Categories
PeopleTools Performance SQL Server Tuning

PeopleTools Indexing on SQL Server

PeopleTools was designed to be database agnostic. In the past, the database support included databases such as Gupta SQLBase, Allbase, Informix and Sybase. The ability to support multiple platforms and add others relatively easily was a consequence of some excellent initial design decisions. Sadly, database platform support has dwindled to Oracle, SQL Server and DB2 in more recent releases of PeopleTools.

However, supporting multiple databases in this way meant that many database specific features were not taken advantage of. Since the Oracle takeover of Peopleoft, there have been msome oves to add some Oracle database specific feature support e.g. GTT, but almost nothing on the other databases.

Categories
PeopleTools SQL Server Tuning Upgrade

PSTREENODE Clustered Index Change

I noticed that in PT 8.55 (well at least in .08 and later) that the PeopleTools meta-data for the Clustered Index on PSTREENODE lost the “clustered” attribute. I’m not sure why this was changed but you should be aware that this change could impact your execution plans – especially if you use row level security.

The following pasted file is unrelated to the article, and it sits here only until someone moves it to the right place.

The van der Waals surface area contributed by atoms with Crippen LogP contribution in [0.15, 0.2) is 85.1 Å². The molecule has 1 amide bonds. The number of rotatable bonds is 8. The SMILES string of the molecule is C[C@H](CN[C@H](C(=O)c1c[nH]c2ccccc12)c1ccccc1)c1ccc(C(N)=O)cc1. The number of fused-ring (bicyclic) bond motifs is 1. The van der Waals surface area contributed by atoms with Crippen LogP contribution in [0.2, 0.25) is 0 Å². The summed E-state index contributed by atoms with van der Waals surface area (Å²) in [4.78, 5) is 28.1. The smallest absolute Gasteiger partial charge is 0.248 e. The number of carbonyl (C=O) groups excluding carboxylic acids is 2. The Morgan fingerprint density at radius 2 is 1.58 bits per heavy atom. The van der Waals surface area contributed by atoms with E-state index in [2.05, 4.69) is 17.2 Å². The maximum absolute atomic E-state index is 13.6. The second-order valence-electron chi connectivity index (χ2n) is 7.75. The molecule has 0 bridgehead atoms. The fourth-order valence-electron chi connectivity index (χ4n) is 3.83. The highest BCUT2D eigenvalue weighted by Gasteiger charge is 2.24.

PT 8.55 loses Clustered Flag on "key"
PT 8.55 loses Clustered Flag on “key”

 

"Key" is now Nonclustered
“Key” is now Nonclustered

 

And, more importantly what we now have is a “heap” and so data is no longer ordered as we might expect. This also forces any sequential access to refer to index allocation map pages. Overall, changing this is not something to be done lightly, and I do wonder at the thought process behind this change – or was it just a mistake?

Categories
Hints and Tips Peoplesoft PeopleTools SQL Server Tuning

PeopleSoft – INCLUDE and WHERE (filtering) on SQL Server Indexes

It is trivial to add support for INCLUDE() and WHERE() clauses on SQL Server indexes in PeopleSoft – just change the model DDL for Index creation to have the two optional clauses defaulted to blank and then override on the specific index as needed:

model_ddl_index_sql_server